Dr Catherine Huckle

Teaching Fellow
28 AC 05



My first degree was in Psychology at Southampton University. After graduation I travelled for a year before settling in South London. I spent two years working in a partnership project between Childrens' Charity NCH and Surrey County Council, supporting vulnerable children and their families. I then worked in forensic and primary care settings before beginning the Clinical Psychology doctorate training at UCL. As a Clinical Psychologist I have worked with older adults in a CMHT offering services for organic and functional difficulties, within an IAPT setting and within secondary care services for working age adults. I joined the PsychD Surrey course as an Associate Clinical Tutor in September 2016 and then as a Teaching Fellow in August 2017. I work at the University for two days a week and also work clinically with working age adults.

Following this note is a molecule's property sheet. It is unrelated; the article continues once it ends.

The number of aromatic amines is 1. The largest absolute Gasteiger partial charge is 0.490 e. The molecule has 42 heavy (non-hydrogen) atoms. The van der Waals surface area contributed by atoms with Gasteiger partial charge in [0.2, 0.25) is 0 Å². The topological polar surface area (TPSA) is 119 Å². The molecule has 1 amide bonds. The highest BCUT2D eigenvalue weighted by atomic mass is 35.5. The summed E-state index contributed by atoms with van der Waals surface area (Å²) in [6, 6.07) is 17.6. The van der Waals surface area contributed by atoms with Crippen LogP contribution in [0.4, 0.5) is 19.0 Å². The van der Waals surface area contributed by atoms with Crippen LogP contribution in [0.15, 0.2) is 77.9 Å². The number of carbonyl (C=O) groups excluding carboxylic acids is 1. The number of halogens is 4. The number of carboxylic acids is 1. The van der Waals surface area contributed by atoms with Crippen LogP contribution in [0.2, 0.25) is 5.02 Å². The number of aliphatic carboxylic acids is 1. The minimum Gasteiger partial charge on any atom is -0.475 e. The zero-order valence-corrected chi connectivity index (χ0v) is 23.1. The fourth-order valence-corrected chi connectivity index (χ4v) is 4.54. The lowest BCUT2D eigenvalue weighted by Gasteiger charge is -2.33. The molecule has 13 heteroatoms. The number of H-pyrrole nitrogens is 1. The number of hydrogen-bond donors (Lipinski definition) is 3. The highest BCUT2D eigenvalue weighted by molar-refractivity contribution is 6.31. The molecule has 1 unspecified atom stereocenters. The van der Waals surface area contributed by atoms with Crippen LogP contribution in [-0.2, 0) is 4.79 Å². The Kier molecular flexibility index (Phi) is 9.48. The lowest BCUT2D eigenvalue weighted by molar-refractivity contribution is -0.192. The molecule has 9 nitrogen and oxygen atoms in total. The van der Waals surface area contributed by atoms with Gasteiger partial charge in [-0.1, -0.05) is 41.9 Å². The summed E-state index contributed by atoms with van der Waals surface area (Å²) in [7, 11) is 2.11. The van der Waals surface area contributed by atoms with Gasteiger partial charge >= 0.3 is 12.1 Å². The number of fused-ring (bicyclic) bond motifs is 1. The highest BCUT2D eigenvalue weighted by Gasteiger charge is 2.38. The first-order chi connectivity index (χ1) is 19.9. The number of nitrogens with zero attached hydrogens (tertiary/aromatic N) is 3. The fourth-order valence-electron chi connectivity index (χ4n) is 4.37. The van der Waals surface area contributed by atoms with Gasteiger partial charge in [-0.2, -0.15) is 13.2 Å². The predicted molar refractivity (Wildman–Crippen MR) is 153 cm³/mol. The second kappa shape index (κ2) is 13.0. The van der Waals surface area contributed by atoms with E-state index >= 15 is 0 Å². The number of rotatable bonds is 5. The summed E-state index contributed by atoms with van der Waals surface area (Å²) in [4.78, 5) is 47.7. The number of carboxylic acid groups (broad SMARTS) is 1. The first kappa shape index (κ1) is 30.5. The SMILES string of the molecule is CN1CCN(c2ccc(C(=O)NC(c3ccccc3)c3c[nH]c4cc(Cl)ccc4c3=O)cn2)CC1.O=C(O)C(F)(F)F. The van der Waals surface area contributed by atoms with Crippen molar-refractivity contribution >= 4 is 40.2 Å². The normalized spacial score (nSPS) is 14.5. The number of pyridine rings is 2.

Research interests

My doctorate research focussed on young people experiencing first episode psychosis. I was particularly interested in the impact of the illness on social networks, and the way in which relationships supported and/or hindered recovery.

My interest in severe and enduring mental health difficulties and the process of recovery has continued. Most recently I have been working on a recovery focussed group protocol for individuals with Bipolar Disorder.

Departmental duties

I am the named clinical tutor for eleven trainees on the PsychD training course (cohort 45). I contribute to marking and teaching for various modules on the PsychD course and the Clinical Psychology module on the UG Psychology course.


British Psychological Society: Chartered Clinical Psychologist

Health and Care Professions Council (HCPC): Registered Practioner Psychologist

My publications


Blumenthal, S., Huckle, C., Czornyj, R., Craissati, J. & Richardson, P. (2010). The role of affect in the estimation of risk. Journal of Mental Health, 19, 5, 444-451.

Higham, P. and Gerrard, C. (2005). Not all errors are created equal: Metacognition and changing answers on multiple-choice tests. Canadian Journal of Experimental Psychology 59(1):28-34 (published in my maiden name)